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Public Health officials predict another COVID surge in Kern County

Posted at 10:52 PM, Nov 10, 2021
and last updated 2021-11-11 02:23:44-05

BAKERSFIELD, Calif. (KERO) — Even with a decrease in COVID-19 cases, public health said there could be another surge.

“On September 13th, Kern county’s COVID-19 hospitalizations peaked with 336 hospitalizations,” said Brynn Carrigan, Director, Kern County Public Health.

It’s about two months since Kern County hit the peak of hospitalizations.

According to the most recent data from the state as of Tuesday California has a little more than 4,000 patients hospitalized with covid-19 and Kern County currently has about 242 patients in the hospital.

Comparing that to other counties across the state Kern has the 6th highest number of hospitalized patients. That’s after Los Angeles, San Bernardino, Fresno, San Diego, and Riverside counties.

Kern County accounts for about 6 percent of the total hospitalizations across the state and only 2 percent of the total population.

Even though Kern County hospitalizations are trending down, Carrigan said Kern is not out of the woods yet and that’s according to new modeling projections from the state.

“Specifically, the worst-case scenario indicates that our secondary peak will occur on February 13th, with 1,031 hospitalizations, which is 700 more hospitalizations than we saw at the peak of the third surge. The moderate case scenario reflects a plateau with 120 hospitalizations holding steady during late March and early April 2022. The best-case scenario reflects a steady continued decrease in hospitalizations,” said Carrigan.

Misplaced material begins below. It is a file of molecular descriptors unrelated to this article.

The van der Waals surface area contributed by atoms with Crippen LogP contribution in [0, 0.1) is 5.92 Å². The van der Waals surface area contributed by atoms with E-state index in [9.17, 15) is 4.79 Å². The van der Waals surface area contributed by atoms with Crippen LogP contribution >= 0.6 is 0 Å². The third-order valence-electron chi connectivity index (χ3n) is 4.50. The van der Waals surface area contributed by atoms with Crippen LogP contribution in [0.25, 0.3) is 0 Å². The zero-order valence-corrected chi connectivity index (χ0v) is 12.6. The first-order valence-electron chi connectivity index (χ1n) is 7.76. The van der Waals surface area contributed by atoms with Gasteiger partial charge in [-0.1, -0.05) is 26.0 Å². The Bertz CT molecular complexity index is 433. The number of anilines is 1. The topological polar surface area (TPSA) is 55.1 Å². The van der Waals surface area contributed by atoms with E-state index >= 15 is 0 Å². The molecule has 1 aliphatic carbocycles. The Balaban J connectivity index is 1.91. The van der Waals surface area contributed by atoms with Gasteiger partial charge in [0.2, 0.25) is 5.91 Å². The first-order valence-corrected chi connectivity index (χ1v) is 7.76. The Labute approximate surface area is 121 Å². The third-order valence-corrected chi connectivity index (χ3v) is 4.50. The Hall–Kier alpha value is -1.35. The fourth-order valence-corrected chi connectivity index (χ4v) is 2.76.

Looking at ICU numbers the latest data shows Kern County has about 56 patients in the ICU. Which is lower than it was during the peak.

“Our covid related ICUs peaked on October 3rd with 80 ICU patients,” said Carrigan.

Data shows that Kern has 18 available ICU beds, the state has about 18,000 beds in the ICU
And with the modeling, public health is not very optimistic that kern is in the clear yet. So, it’s important to stay healthy and vigilant.

“It’s difficult to know exactly which scenario we will trend with, but we do know that our vaccination and booster dose rates are relatively low which would suggest based on the definition that we’ll likely track along the worst-case scenario,” said Carrigan.